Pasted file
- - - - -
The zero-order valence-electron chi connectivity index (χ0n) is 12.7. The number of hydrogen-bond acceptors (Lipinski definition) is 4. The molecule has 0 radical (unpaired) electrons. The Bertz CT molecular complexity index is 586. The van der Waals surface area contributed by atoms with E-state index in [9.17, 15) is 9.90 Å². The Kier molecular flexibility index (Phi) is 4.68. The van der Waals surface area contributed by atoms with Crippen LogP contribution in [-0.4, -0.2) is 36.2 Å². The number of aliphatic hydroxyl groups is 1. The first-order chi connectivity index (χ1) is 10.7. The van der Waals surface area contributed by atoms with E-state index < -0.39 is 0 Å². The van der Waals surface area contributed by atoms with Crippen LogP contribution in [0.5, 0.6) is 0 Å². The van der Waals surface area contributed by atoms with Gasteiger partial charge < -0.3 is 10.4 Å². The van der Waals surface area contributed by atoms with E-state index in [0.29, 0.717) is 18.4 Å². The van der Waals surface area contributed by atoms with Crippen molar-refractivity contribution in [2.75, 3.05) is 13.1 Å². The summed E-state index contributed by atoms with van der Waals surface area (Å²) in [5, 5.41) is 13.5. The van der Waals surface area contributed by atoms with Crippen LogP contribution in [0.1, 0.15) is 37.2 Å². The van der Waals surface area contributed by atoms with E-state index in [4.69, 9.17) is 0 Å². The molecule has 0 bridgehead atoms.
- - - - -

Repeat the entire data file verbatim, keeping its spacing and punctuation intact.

The zero-order valence-electron chi connectivity index (χ0n) is 12.7. The number of hydrogen-bond acceptors (Lipinski definition) is 4. The molecule has 0 radical (unpaired) electrons. The Bertz CT molecular complexity index is 586. The van der Waals surface area contributed by atoms with E-state index in [9.17, 15) is 9.90 Å². The Kier molecular flexibility index (Phi) is 4.68. The van der Waals surface area contributed by atoms with Crippen LogP contribution in [-0.4, -0.2) is 36.2 Å². The number of aliphatic hydroxyl groups is 1. The first-order chi connectivity index (χ1) is 10.7. The van der Waals surface area contributed by atoms with E-state index < -0.39 is 0 Å². The van der Waals surface area contributed by atoms with Crippen LogP contribution in [0.5, 0.6) is 0 Å². The van der Waals surface area contributed by atoms with Gasteiger partial charge < -0.3 is 10.4 Å². The van der Waals surface area contributed by atoms with E-state index in [0.29, 0.717) is 18.4 Å². The van der Waals surface area contributed by atoms with Crippen molar-refractivity contribution in [2.75, 3.05) is 13.1 Å². The summed E-state index contributed by atoms with van der Waals surface area (Å²) in [5, 5.41) is 13.5. The van der Waals surface area contributed by atoms with Crippen LogP contribution in [0.1, 0.15) is 37.2 Å². The van der Waals surface area contributed by atoms with E-state index in [4.69, 9.17) is 0 Å². The molecule has 0 bridgehead atoms.